Army to remove protesters; focus on economy
Cairo, February 13, 2011
Egypt's military rulers ordered protesters to leave Tahrir Square, a symbol of the tumultuous revolt that toppled Hosni Mubarak, as the cabinet on Sunday made law and order and restarting the economy its top priorities.
'The army is the backbone of Egypt. Their solution is not to remove us from the square,' said a protester over loudspeakers, as the army moved in, pushing and occasionally lashing out with sticks. 'They must respond to our demands.'
The Arab world's most populous country is taking its first tentative steps towards democracy and protest organisers are forming a Council of Trustees to defend the revolution and negotiate with a military that wants life to return to normal.
'We do not want any protesters to sit in the square after today,' Mohamed Ibrahim Moustafa Ali, the head of military police, told protesters, while soldiers removed tents from the square, the epicentre of opposition to Mubarak's 30-year rule.
Egypt's cabinet, appointed when the 82-year-old president was still in office, would not undergo a major reshuffle and would stay to oversee the political transition to civilian rule in the coming months, a cabinet spokesman told Reuters.
A cabinet meeting, due later on Sunday, could provide some answers to a protest movement hungry for change after the momentous revolution that shocked and enthralled the Middle East, sending a warning to autocratic rulers across the region.
'The shape of the government will stay until the process of transformation is done in a few months, then a new government will be appointed based on the democratic principles in place,' the spokesman said, adding some portfolios might change hands.
'The main task of this government is to restore security and order and also start the economic process, and to take care of day-to-day life,' he said.
As if to reinforce this message, soldiers and military police in the early hours of Sunday broke up the mass protest in Tahrir Square into small groups to allow traffic to flow freely for the first time in two weeks to get people back to work.
Protesters said soldiers had detained some of their leaders and more than 30 people had been taken to an army holding area around the Egyptian Museum, which houses a unique collection of ancient artefacts, next to the square. The army had no immediate comment.
The army has said it respects the demands of protesters, whose mass action drove Hosni Mubarak from power. But it has also called on them to go home and let normal life resume.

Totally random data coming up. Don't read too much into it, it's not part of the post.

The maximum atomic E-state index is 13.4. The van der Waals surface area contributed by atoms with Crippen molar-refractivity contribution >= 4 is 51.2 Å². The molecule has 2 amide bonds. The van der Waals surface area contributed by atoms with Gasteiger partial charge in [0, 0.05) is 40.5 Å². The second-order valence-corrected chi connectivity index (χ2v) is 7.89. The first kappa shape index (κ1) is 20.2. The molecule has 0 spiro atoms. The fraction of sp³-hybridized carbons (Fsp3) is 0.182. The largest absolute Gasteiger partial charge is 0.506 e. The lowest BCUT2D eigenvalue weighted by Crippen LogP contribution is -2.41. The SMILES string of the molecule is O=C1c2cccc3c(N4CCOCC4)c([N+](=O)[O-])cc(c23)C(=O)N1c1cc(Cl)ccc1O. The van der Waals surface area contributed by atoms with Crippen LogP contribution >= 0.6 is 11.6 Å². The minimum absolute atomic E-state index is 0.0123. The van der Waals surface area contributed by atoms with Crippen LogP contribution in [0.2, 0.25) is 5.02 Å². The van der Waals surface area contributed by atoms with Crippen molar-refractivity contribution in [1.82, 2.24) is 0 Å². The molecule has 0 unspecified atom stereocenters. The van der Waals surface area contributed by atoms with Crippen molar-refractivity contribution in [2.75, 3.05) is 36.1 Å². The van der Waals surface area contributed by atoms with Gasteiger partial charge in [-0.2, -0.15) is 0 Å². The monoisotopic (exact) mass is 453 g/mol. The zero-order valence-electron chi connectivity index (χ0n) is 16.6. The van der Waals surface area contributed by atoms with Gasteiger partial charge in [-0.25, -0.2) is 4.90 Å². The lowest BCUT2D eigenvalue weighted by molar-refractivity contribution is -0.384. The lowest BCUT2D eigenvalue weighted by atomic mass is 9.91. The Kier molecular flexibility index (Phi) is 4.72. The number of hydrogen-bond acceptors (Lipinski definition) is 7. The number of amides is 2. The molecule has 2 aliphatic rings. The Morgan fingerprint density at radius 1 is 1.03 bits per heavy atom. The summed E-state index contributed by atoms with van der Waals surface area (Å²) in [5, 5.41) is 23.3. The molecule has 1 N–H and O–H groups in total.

Protests erupted on Jan. 25 and traffic stopped flowing through Tahrir after Jan. 28. The square became the epicentre of nationwide demonstrations, with many protesters camping there.
The early morning violence did not last long, but the army action, backed by dozens of military police, split demonstrators who had previously controlled the square into smaller groups.
'In the square, in the square, we demand our rights in the square,' some chanted as soldiers corralled the crowd.
About 2,000 demonstrators remained in the square and some tents were still pitched in the grassy central area.
Although Mubarak's resignation on Saturday met the key demand of protesters, many said they planned to stay in the square to ensure the military council now in charge of Egypt made way for civilian rule and democracy as it had promised.
Protesters demand the abolition of emergency law that has been used to stifle dissent for three decades, the release of all political prisoners, and free and fair elections.
'The army is the backbone of Egypt. The solution is not to remove us from the square. They must respond to our demands,' said a protester over loudspeakers.
Protesters said soldiers had detained some of their leaders and that more than 30 people had been taken to an army holding area around the Egyptian Museum, next to the square.
Troops were ordered onto the streets on Jan. 28 after police fought street battles to try to contain protests but lost control. The army has taken a largely neutral role, but has detained some protesters and journalists, often briefly.
'There is no enmity between the people and armed forces ... We ask you not to attack our sons. This is not the (behaviour) of the armed forces. This is a peaceful protest,' one protester said on loudspeakers.
'We demand that the armed forces release all our sons that have been arrested in Tahrir.'
Some passersby felt the time for protests was over. 'Haven't they got what they want? Can someone explain to me what is left of their demands?' asked one bystander.
But Jihad Laban, an accountant, said much work remained to make sure the revolution did not squander what it had gained.
'We stood by the army in their revolution,' he said, alluding to the 1952 coup that toppled the British-backed king. 'They need to stand with us in ours.
'The goal was never just to get rid of Mubarak. The system is totally corrupt and we won't go until we see some real reforms. I am going to be buried in Tahrir, I am here for my children. Egypt is too precious to walk away now.'
A 38-year-old industrial worker who gave his name only as Mohamed, said he had changed his mind about going home.
'I was going to leave today, but after what the military has done, the millions will be back again. The corrupt system still stands. It has gone back to using the only thing it understands -- force. If we leave, they won't respond to our demands.' - Reuters
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